I hope my daughter will find the same kind of friends I found in college. I was lucky to make these first college friends and lots of other great college friends in my four years there. College is an experience you can’t repeat, so I’m glad I got the friendships right the first time! Saying a prayer my daughter will have the same great luck I had!

And yes, those friends are some of my favorite things. I need to schedule a dinner with Richard and his wife…texting him now.

Movies for My Senior

Movies for my senior.

We are not a movie family. I don’t know why. Maybe it’s because two of us have Attention Deficit Disorder, but we just don’t sit down and watch movies very often. Sure, during COVID shutdowns, I forced our daughter to watch a few movies with me (Ferris Bueller’s Day Off, Clueless and Sliding Doors, all of which received two thumbs up from her), but generally speaking, we don’t watch movies.

However, we are nearing her high school graduation, and I feel like we are under the gun. I feel like there are movies she needs to see. This occurred to me tonight as I was making our daughter one of my famous grilled cheese sandwiches (yes, they are famous among the teenage set in Charlotte)…and singing the theme song from the 70s movie, Car Wash…because that’s what I do…I sing while I work. But while I worked and sang tonight, I realized I’ve been remiss! I should have shared more of my favorite movies with her! She leaves for college in four months, and I need to squeeze in some classics from my youth (and a few others) before she goes! We talked about it tonight, and she agreed to watch some of them with me over the next few months.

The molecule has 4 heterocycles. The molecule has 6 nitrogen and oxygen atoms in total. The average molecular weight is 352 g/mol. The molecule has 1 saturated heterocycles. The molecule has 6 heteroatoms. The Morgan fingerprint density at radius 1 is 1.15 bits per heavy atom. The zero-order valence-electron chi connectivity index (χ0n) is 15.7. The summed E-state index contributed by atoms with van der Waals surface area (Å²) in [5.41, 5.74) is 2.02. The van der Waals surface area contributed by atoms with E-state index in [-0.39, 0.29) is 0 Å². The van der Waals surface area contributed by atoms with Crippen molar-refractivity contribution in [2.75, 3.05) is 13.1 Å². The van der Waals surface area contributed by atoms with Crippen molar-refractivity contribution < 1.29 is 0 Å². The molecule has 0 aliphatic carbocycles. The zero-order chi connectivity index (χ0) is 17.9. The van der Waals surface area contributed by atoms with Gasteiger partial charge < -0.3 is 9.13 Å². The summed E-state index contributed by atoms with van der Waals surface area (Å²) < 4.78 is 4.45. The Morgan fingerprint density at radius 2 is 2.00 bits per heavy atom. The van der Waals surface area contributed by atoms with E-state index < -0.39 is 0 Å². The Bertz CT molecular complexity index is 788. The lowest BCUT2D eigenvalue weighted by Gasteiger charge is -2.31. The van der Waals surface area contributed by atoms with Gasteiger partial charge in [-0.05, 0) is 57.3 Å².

So I sat down and made a list, but as I made the list, one movie would lead to another! The list is now at more than 35 must-see movies. There is no way we will watch 35 movies in the next few months, so I will start with some of my personal favorites.

  • Sense and Sensibility. I know this one is unexpected, but this is one of my all-time favorites…the one starring Emma Thompson. I am a firm believer that every woman on earth should read Jane Austen’s novels, and the best way to get started is by watching this film adaptation. The scenery is beautiful. The people are gorgeous (Mr. Darcy!), and the story is one of the best ever. If you think I’m crazy for having this one at the top of the list, you haven’t seen it. Watch it. And after you watch it, read the book. You’ll understand the language and characters better after seeing the movie. And when you finish reading Sense and Sensibility, move on to her other novels… Pride and Prejudice while the rhythm of the language is fresh in your brain…then Mansfield Park, Emma (also a movie starring Gwyneth Paltrow, and the modern-day Clueless is loosely based on it), Persuasion, and Northanger Abbey.